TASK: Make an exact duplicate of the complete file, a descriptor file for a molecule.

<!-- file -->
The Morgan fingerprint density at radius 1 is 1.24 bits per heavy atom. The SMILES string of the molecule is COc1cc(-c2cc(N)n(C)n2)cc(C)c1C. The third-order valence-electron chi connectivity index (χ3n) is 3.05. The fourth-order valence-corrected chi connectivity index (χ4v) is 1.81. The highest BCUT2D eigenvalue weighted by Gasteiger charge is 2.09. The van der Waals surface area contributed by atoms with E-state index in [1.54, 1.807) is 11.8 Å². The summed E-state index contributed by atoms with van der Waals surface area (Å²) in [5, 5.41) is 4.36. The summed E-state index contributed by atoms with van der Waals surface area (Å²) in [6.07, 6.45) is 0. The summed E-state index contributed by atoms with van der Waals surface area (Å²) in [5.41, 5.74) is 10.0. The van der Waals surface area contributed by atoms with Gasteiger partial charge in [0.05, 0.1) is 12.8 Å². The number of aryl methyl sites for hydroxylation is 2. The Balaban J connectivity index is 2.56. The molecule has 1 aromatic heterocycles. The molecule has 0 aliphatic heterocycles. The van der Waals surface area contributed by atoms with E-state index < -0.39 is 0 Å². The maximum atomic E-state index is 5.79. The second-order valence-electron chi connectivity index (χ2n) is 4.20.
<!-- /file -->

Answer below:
The Morgan fingerprint density at radius 1 is 1.24 bits per heavy atom. The SMILES string of the molecule is COc1cc(-c2cc(N)n(C)n2)cc(C)c1C. The third-order valence-electron chi connectivity index (χ3n) is 3.05. The fourth-order valence-corrected chi connectivity index (χ4v) is 1.81. The highest BCUT2D eigenvalue weighted by Gasteiger charge is 2.09. The van der Waals surface area contributed by atoms with E-state index in [1.54, 1.807) is 11.8 Å². The summed E-state index contributed by atoms with van der Waals surface area (Å²) in [5, 5.41) is 4.36. The summed E-state index contributed by atoms with van der Waals surface area (Å²) in [6.07, 6.45) is 0. The summed E-state index contributed by atoms with van der Waals surface area (Å²) in [5.41, 5.74) is 10.0. The van der Waals surface area contributed by atoms with Gasteiger partial charge in [0.05, 0.1) is 12.8 Å². The number of aryl methyl sites for hydroxylation is 2. The Balaban J connectivity index is 2.56. The molecule has 1 aromatic heterocycles. The molecule has 0 aliphatic heterocycles. The van der Waals surface area contributed by atoms with E-state index < -0.39 is 0 Å². The maximum atomic E-state index is 5.79. The second-order valence-electron chi connectivity index (χ2n) is 4.20.